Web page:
in-game help should also be clear and straightforward, but can afford to be less simple in exchange for extended thorough-ness. This could take the form of a room full of signs explaining all of the rules and commands, a /help command that covers everything, or a /ch help that actually helps, potentially watched by player helpers. Having all three of these wouldn't hurt. Better to be over-resourced on help and information than under-. Currently, I don't know of any help room, /help doesn't cover enough, and /ch h is super unreliable. A help room should be right next to spawn and clearly visible. Incentive for players helping in /ch h could be a monthly mod/admin vote for 'most helpful player' or something with a nice reward like granting a small (5% - 10%) exp boost for the next month.

The
website should be more robust and creative. A lot of players aren't going to look at the website, which isn't ideal, but is true. If players have issues, they are more likely to wait for someone to come online to ask than they are to put a ticket on the forum and come back to check for it another day. The forum is more convenient for owners than it is for players. If people do come to the website, it would probably be for the wiki. This has the opportunity to be the nicest explanation of things like the class and profession system and dungeons in a way that adds character. Art and lore on the website and wiki build the server's character. Wynncraft's website is a good example here. It's intuitive to get info about leveling up, classes, the map, bosses/mobs, etc. They have cool art for the classes that engage players' imaginations even though the class system is tiny. Even what HC had before with the wiki having Minecraft skin art for each of the classes and a well-phrased class explanation is a lot better than nothing.

Dailies. These can create a lot of incentive for players to keep coming back. Rewarding us for everything that helps the server is mutualistic and exploitable. Give rewards out liberally with money and exp and then scale the economy and exp curve to match it. The point is that everyone feels like they are gaining something with the rewarding. A system of snowballing rewards and daily events that many mobile games use could be good.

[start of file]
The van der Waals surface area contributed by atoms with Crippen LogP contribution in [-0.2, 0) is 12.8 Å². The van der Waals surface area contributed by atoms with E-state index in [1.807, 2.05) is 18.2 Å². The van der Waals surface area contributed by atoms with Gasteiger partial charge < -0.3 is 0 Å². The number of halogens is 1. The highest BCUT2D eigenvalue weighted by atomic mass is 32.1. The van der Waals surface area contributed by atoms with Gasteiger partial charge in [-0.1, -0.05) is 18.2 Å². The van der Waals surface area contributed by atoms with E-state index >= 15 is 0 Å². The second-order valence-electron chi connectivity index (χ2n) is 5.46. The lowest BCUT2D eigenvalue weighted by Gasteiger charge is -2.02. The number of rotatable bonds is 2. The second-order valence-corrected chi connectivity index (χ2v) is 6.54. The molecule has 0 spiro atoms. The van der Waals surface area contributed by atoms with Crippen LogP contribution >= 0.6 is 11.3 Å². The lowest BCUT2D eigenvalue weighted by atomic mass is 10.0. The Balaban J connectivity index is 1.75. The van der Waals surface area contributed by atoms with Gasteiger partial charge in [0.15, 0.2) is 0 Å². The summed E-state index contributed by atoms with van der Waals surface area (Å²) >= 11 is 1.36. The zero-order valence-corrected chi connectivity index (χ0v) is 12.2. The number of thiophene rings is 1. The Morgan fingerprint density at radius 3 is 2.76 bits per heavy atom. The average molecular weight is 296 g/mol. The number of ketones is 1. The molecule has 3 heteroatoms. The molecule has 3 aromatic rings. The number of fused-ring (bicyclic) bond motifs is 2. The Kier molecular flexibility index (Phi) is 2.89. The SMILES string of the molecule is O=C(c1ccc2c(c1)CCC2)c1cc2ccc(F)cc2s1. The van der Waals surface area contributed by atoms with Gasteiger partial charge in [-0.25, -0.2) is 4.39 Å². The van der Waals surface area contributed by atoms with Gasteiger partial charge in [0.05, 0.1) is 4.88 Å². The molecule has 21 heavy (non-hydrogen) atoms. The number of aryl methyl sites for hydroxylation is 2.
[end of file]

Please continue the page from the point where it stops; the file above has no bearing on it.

Log-in rewards the smallest reward granted simply for logging in.
Voting rewards a nicer reward that could give something very valuable.
Daily gameplay challenge rewards this helps people to not simply log in, vote, and leave. Harder to complete with bigger rewards. Require them to complete a dungeon with a specific hero class in their party, etc. This gets them talking to other players (or just wasting money on class-changing within cliques).

*all of the above rewards should snowball. Logging in and voting once should give a small/negligible reward, but logging in and voting for x days-in-a-row should grant increasing rewards. Getting to a large streak like 100 logins in a row should grant great rewards, though it should cap off at some point.

Daily resource dungeons have resources for each class that grant exp, weapon & armor creation/upgrading, etc. Make them grindable on a dungeon rotation. Each dungeon has an easy level that grants small (S) resources, a medium level that grants medium (M) resources, and a hard level that grants large (L) resources. This could support an element of weapon collection and grinding in HC, which could expand the mid-late game experience. Weapons could be slowly power-creeped to keep things from getting too stagnant.

i.e.
Monday - red resource day for rogue resources
Tuesday - yellow resource day for tank resources
Wednesday - rainbow resource day for all class resources
Thursday - blue resource day for mage resources
Friday - pink resource day for support resources
Saturday - gold day for gold (money)
Sunday - aqua day for exp-efficient dungeon

Slimes feel like a classic fantasy RPG thing and Minecraft has them built in. Make spawn a castle-y kingdom with a slime problem around its borders for new players to kill. Maybe use these for the daily resource quests.

Economy the currency should just be gold. Keep it nice and simple. Gold isn't great for much else in MC. Let it be mine-able still, and standardize worth with a few spawn shops. Synergize these with professions. Each profession should be able to make some money by doing their thing, and the money should be able to get them things they can't get themselves.

Revamped class tier system a class system where players start with a base class that caps at lv. 20 (similar to crafter). Once players reach lv. 20 and acquire a certain upgrade seal*, they can upgrade/evolve into one of two secondary classes. i.e. Knight base class from lv. 1 - 20, then having the option to upgrade into Paladin or Dread knight for lv. 21 - Max with a certain class upgrade seal.